Over 400 people attended the Crain's Cleveland Woman of Note Awards Luncheon at La Centre in Westlake on June 6th. The Awards were given to 12 women in response to hundreds of nominations.
The women were chosen because of their professional skills and foresight and their ability to make a difference in some significant way.
Brian D. Tucker of Crain's Cleveland Business was the Master of Ceremonies and the opening talk was given by Theresia Oreskovic of Peter & Company Jeweler's, one of the event sponsors.
Ms. Oreskovic's husband died seven years ago and she remembers her son suggesting that she sell the business. She was, after all, comfortable and they had been successful, so maybe it was time for her to stop working. But she was not ready to quit and had wonderful plans for the business.
As she says "Now seven years later, my son doesn't ask me that anymore." She says people have successful businesses because they have a passion and love for what they do. Without that, Ms. Oreskovic doubts a business can succeed.
The event honorees were:
Betty L. Brown President and Co-owner, National Yellow Pages Media LLC.
In 2003, Ms. Brown was inducted into the American Advertising Federation of Cleveland Hall of Fame. She was the first African American and only the 5th woman to be inducted in the Club's more than 100 year history. She gave credit to God and thanks to her mother for her achievements.
Trina Cutter, President and CEO of Channel 45 and 49.
As a wine enthusiast, Ms. Cutter has learned the value of the expression "Let It Breath", especially as it pertains to red wines. She has applied that same lesson to her life and her work in Public Television and finds it very helpful and successful.
Leslie Dunn, Co-Chair Cuyahoga County, Invest In Children.
Ms. Dunn stressed the need for each of us to strengthen the community through community service and at the same time enrich our personal and business lives by doing so.
Helen Kelly Dylag, President and CEO Far West Center.
Ms. Dylag says she has only learned one lesson - and she learned it from both Buddha and her mother. The advice? Simply Do Your Best.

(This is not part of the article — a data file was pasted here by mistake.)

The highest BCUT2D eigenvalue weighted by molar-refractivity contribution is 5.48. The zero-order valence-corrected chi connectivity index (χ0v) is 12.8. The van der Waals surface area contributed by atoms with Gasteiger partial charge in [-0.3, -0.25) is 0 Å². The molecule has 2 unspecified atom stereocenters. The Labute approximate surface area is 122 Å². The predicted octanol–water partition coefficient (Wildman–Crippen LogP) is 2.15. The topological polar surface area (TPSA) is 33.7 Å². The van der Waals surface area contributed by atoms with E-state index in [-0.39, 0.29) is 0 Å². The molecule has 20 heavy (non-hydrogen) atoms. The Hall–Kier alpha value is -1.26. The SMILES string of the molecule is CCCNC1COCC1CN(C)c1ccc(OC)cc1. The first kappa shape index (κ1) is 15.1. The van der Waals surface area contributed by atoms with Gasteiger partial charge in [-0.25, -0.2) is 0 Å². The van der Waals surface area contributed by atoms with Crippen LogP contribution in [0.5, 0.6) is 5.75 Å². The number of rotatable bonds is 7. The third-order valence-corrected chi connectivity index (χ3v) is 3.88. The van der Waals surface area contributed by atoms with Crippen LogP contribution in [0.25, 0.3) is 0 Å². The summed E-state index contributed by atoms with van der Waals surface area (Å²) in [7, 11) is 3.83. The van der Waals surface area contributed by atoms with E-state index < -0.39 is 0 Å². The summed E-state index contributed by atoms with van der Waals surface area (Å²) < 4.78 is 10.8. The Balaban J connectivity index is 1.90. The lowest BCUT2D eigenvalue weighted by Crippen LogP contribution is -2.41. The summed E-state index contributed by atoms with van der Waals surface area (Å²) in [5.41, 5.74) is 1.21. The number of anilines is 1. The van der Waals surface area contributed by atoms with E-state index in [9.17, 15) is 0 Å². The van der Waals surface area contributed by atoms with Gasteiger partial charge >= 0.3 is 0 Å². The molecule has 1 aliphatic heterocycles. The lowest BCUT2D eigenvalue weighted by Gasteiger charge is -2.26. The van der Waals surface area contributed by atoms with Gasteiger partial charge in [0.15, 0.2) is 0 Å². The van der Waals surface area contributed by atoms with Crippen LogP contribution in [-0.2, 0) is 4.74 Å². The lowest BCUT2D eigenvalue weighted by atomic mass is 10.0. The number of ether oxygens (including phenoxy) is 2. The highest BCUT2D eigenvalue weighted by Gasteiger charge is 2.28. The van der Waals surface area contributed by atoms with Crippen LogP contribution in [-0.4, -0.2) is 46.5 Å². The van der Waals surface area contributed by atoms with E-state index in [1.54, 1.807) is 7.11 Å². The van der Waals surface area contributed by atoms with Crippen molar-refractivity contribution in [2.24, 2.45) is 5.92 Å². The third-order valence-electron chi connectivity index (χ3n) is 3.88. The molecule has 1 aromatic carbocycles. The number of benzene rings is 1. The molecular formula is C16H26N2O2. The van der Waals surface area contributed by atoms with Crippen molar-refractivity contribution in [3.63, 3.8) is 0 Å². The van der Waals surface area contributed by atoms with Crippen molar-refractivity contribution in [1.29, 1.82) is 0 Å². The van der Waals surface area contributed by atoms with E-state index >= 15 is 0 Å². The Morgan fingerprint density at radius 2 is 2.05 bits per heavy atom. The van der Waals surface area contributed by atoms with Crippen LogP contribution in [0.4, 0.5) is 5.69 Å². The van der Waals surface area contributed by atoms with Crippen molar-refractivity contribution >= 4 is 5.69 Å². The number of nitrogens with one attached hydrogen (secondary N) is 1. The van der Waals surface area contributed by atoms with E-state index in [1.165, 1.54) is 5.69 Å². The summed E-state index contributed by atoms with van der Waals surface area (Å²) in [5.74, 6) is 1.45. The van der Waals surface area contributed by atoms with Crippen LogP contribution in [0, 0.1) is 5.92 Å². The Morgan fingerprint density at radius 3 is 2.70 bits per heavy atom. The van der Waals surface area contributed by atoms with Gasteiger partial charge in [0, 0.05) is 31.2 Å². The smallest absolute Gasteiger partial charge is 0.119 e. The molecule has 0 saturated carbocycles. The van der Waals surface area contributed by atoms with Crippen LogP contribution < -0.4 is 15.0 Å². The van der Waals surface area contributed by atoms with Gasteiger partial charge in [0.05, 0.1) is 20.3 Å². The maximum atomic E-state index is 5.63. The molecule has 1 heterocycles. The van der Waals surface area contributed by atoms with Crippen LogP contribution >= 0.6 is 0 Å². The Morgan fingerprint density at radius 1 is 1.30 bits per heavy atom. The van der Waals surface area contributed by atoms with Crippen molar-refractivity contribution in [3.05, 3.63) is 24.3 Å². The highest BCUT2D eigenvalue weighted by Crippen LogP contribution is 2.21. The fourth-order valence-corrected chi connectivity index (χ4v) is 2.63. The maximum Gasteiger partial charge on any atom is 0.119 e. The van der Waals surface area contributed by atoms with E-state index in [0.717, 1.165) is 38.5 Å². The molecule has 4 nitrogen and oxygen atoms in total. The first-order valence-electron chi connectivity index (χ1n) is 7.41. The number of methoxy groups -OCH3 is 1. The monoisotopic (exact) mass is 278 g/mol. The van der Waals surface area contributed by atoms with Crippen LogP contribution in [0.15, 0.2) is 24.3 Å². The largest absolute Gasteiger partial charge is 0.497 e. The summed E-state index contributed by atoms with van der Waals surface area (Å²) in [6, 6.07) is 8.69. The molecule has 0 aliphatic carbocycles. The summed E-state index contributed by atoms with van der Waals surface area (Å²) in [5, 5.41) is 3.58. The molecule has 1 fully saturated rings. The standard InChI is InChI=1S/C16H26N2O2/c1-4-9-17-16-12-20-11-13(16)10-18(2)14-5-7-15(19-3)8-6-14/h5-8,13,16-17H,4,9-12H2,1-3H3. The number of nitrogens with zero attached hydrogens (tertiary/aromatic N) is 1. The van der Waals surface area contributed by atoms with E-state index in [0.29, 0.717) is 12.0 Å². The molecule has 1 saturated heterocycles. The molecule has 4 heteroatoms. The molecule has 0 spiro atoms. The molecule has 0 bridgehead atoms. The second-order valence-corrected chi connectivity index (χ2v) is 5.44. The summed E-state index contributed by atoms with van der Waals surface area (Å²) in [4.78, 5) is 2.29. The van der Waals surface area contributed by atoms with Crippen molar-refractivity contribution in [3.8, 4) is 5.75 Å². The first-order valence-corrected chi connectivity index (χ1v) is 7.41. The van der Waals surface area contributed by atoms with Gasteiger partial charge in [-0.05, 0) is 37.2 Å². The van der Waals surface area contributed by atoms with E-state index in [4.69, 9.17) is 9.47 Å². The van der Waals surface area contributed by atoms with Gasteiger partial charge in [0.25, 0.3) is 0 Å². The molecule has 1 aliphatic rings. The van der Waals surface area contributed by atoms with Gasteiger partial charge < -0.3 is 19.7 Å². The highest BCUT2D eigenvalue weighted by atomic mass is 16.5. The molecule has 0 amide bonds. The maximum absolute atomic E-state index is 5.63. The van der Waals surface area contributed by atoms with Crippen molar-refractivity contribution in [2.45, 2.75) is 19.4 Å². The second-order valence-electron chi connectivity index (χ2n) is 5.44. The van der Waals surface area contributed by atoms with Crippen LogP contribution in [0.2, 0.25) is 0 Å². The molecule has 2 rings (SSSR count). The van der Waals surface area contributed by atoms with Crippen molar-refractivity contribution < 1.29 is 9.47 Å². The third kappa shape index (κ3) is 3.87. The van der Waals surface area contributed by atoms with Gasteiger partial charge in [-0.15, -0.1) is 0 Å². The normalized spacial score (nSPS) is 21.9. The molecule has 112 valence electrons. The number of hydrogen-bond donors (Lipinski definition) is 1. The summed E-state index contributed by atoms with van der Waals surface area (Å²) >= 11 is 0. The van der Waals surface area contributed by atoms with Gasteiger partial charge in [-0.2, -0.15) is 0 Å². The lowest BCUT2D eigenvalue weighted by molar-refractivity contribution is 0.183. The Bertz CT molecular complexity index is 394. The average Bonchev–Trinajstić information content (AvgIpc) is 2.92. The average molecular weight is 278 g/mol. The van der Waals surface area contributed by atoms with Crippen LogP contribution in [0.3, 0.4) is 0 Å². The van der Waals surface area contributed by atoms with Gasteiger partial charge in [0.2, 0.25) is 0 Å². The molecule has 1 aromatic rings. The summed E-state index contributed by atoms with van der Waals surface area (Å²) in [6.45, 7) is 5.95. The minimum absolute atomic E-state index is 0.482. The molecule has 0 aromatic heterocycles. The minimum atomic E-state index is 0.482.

Matilda (Mattie) Harris, President and COO Industrial Transport Co.
Ms. Harris described the role of a leader as one who must define reality and produce more leaders. She says that she has a personal Board of Trustees consisting of her family, clergy, friends and work associates and encourages woman to rely on their own personal Board of Trustees as well.
Kerin Kaminski, Cofounder Giffen & Kaminski LLC.
Ms. Kaminski likened opening her own law practice to the scene in Butch Cassidy and the Sundance Kid where the stood at the edge of the cliff. She said that like Butch and Sundance she and her business partner started running off the cliff and never looked back. They jumped and landed safely.
She outlined 5 steps to successfully opening your own business:
- Find a need in the market that you can fill with expertise and passion.
- Have the courage to ask for help.
- Have a business plan with a mission and a vision and if you are going to have a partner be sure you share that same vision.
- Build you own definition of success.
- Find good people to work for you and be sure they have a good sense of humor.
Mary Lynn Laughlin, CFA, Lakepoint Investment Partners.
Ms. Laughlin has as her foundation her mom, husband, sisters and sons. She is active at John Carroll University. She started the business seven years ago, knowing she could take a big step like that because of the foundation she had.
Stephanie McHenry, President, Cleveland Region, ShoreBank.
It is Ms. McHenry's mission to create economic equality for all people. She is also a previous winner of the Crain's Cleveland Business 40 under 40.
Cynthia Moore-Hardy, President and CEO Lake Hospital System.
Ms. Moore-Hardy credits her success to her mother and sisters who set the bar high for her, always believing she could reach it. Her 84 year old father is still a source of advice for her. Whenever there is a challenge, he reminds her of the story of the Willow Tree. Like a willow tree, he advises her to "bend, but don't break."
Mary Samide, Geauga County Commissioner.
Ms. Samide is enjoying the exciting journey she is experiencing. She says the best gift you can give someone is to help instill in them a sense of high self esteem and self worth. She says further that it is a gift her father gave to her.
Deborah Sutherland, Mayor of Bay Village.
Ms. Sutherland acknowledges that without the sacrifices of her family she would never be able to have a life in politics. She thinks people in the Cleveland area have lost sight of how fabulous the area is and remembers a pertinent quote "You have to travel far to discover what is here."
Jennifer Thomas, Director, Civic Innovation Lab.
Ms. Thomas moved back to Cleveland nine years ago and is glad she did. She says this is the first time in her life she has taken advantage of mentors and stresses the importance of them.
Although the women, their positions, their businesses and their circumstances were all different, they shared a commonality. They all talked about the influence family, friends and mentors had on them and stressed the importance of going outside your own comfort zone to help others succeed.
"Giving Back" was a common thread among these successful and inspiring women. To a woman, they all "walked their talk" and served as superior examples to all present.